Roeland Park adopts ‘safe and welcoming’ ordinance that limits police’s work with ICE

Unless there is a public safety threat or crime in progress, Roeland Park police officers will not provide resources or assistance to Immigration and Customs Enforcement. File photo.

The Roeland Park City Council this week adopted a much-discussed ordinance regarding immigration that, among other things, puts new limits on how the city will work with federal Immigration and Customs Enforcement.

Advocates have cast the ordinance as a “self and welcoming” measure that will help build trust between the city and Roeland Park’s immigrant community.

A similar ordinance is on the books already in neighboring Wyandotte County and has been discussed in other Kansas cities, including Lawrence.

Roeland Park first discussed a version of the measure in October 2019, though no formal action was taken at that time. Over the last year, the city has been working with a group of residents called Safe and Welcoming Roeland Park to develop the new ordinance.

‘What makes sense for our city’

The ordinance’s main provision says Roeland Park Police will not provide support or assistance to ICE for the “sole purpose” of enforcing an immigration or citizenship matter, unless there is a threat to public safety or a crime in progress.

The ordinance does not include other items that had been specifically requested by some immigrant residents and the Safe and Welcoming group — including a provision requiring a judicial warrant prior to police involvement with ICE.

But Grant Mayfield, a Roeland Park resident and one of the founders of Safe and Welcoming Roeland Park, still encouraged councilmembers to vote in favor of it at Monday’s meeting.

“This ordinance is a good one because it considered what others have done around the country and in our region, and it has been thoroughly vetted by advocates for immigrant rights and advocates for the development of Roeland Park,” Mayfield said. “It’s what makes sense for our city and for this moment in time.”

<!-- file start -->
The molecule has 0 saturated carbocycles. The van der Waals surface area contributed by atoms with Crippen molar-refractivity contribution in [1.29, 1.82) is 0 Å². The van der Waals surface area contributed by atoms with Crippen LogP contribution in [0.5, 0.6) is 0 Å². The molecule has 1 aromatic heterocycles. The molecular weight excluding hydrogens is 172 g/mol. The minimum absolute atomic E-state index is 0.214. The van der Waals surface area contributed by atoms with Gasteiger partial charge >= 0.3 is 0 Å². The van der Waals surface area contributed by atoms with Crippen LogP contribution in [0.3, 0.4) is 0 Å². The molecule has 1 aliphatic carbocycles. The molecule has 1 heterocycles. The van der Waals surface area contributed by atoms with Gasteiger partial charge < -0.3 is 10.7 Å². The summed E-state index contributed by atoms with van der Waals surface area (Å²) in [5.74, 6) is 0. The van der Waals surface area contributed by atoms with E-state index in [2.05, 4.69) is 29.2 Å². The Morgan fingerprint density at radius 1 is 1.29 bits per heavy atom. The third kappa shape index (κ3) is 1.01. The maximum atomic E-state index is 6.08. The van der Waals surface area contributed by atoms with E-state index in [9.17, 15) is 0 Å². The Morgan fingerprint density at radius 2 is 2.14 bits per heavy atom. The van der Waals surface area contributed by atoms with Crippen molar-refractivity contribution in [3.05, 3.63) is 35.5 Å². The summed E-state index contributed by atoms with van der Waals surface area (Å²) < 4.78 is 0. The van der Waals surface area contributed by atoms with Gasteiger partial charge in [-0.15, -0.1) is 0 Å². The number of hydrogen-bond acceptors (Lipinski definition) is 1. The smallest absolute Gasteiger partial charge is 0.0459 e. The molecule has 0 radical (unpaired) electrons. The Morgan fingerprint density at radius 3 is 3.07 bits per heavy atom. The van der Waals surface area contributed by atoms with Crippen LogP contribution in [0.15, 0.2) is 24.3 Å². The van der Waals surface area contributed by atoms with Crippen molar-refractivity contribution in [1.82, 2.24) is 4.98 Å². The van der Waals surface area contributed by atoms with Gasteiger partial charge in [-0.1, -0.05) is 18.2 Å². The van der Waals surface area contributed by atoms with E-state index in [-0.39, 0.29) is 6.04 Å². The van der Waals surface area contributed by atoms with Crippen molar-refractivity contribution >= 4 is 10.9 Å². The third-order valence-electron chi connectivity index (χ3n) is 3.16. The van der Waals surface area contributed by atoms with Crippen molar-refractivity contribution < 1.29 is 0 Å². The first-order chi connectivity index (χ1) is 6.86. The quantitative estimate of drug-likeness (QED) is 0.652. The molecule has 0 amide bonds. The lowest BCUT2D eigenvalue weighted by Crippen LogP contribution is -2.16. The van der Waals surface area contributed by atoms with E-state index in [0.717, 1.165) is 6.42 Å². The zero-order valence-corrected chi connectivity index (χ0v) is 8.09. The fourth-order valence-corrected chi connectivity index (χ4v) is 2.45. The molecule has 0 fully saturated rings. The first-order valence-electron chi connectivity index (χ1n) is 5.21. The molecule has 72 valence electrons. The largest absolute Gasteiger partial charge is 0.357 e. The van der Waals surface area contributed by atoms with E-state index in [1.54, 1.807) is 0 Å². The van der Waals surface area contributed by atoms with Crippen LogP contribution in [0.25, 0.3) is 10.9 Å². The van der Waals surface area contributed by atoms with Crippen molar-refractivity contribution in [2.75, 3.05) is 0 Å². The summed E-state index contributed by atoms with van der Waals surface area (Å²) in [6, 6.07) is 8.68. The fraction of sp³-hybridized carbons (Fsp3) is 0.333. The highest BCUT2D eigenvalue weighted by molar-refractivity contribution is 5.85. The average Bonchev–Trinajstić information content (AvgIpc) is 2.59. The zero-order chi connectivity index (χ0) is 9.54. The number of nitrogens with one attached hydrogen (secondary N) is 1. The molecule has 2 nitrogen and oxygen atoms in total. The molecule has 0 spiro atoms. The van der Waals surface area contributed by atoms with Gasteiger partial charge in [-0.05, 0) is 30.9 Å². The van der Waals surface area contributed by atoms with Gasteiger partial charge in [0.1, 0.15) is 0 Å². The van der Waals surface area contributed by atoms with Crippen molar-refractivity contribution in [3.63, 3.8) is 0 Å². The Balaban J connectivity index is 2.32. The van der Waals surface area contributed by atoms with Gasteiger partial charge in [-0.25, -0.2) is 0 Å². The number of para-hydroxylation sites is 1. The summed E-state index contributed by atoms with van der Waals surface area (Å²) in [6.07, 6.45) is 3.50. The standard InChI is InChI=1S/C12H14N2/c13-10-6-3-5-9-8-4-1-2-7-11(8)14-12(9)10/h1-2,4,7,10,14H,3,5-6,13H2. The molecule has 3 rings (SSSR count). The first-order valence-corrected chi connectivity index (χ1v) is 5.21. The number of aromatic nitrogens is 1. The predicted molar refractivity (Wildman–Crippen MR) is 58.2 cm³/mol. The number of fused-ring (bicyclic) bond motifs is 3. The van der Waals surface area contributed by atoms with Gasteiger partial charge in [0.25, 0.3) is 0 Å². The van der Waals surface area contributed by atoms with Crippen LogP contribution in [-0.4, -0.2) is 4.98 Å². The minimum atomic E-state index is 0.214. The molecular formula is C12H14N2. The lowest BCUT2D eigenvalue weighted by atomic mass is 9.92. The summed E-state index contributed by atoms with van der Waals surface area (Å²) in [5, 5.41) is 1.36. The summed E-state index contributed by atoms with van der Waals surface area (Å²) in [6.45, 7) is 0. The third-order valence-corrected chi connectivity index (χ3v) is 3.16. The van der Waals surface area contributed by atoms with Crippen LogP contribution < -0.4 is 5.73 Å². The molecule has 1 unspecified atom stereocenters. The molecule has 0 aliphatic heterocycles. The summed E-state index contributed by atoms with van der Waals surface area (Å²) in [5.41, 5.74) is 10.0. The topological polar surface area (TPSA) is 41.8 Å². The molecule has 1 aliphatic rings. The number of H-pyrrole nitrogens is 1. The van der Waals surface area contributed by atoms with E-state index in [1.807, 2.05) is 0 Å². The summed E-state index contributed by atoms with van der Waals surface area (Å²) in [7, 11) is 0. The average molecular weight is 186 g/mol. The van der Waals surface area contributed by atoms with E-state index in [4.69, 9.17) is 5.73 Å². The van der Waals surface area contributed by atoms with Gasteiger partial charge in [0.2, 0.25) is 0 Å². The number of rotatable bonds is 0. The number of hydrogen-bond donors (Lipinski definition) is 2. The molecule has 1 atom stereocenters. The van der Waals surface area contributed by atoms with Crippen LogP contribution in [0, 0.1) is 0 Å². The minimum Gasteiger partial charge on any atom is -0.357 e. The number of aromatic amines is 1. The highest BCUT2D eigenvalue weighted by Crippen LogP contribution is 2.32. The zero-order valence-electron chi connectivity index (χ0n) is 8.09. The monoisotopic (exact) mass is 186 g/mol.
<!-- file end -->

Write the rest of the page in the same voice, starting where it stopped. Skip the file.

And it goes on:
Some opposition voiced in past

At the behest of the ACLU of Kansas, Roeland Park began considering and publicly discussing a “safe and welcoming” measure in September 2019. That drew the attention of then-U.S. Senate candidate and former Kansas Secretary of State Kris Kobach, who criticized the measure.

Nobody spoke out against the ordinance on Monday, though residents and councilmembers have voiced opposition in the past.

At the October 2019 meeting, Councilmember Claudia McCormack said she would not support such an ordinance because it had “proven to cause more division in the community than intended.”

Other residents at that time said they opposed it because immigration itself was such a partisan political issue.

Ultimately, the city council unanimously approved the new version of the ordinance Monday.

Mayor Mike Kelly said the ordinance’s adoption isn’t an endpoint — the value comes from implementing the welcoming elements into the community, specifically to immigrant residents, he said.

“I think tonight we’re sending a pretty clear and resolute message to our community that we stand with immigrants and we are a community for all,” Kelly said. “A local government’s ability to protect and to serve all of our people is enhanced when the community feels safe coming to report as a victim or to report a crime.”

Policy details

Below are the main points of the new ordinance, which can be found in its entirety in city documents here:

  • The police department will not provide resources or assistance to ICE “for the sole purpose of enforcement of immigration or citizenship status.” If there’s a “threat to public safety or a crime in progress,” Roeland Park Police can step in and assist.
  • The department will alert the public immediately — without violating state or federal laws — if they become aware that ICE or other federal immigration officers are operating or are planning to operate in the city.
  • The municipal court will not ask individuals charged with a crime about their immigration status unless it is required by law.
  • City employees will accept any valid photo identification with a person’s name rather than requiring individuals to provide specific immigration identification.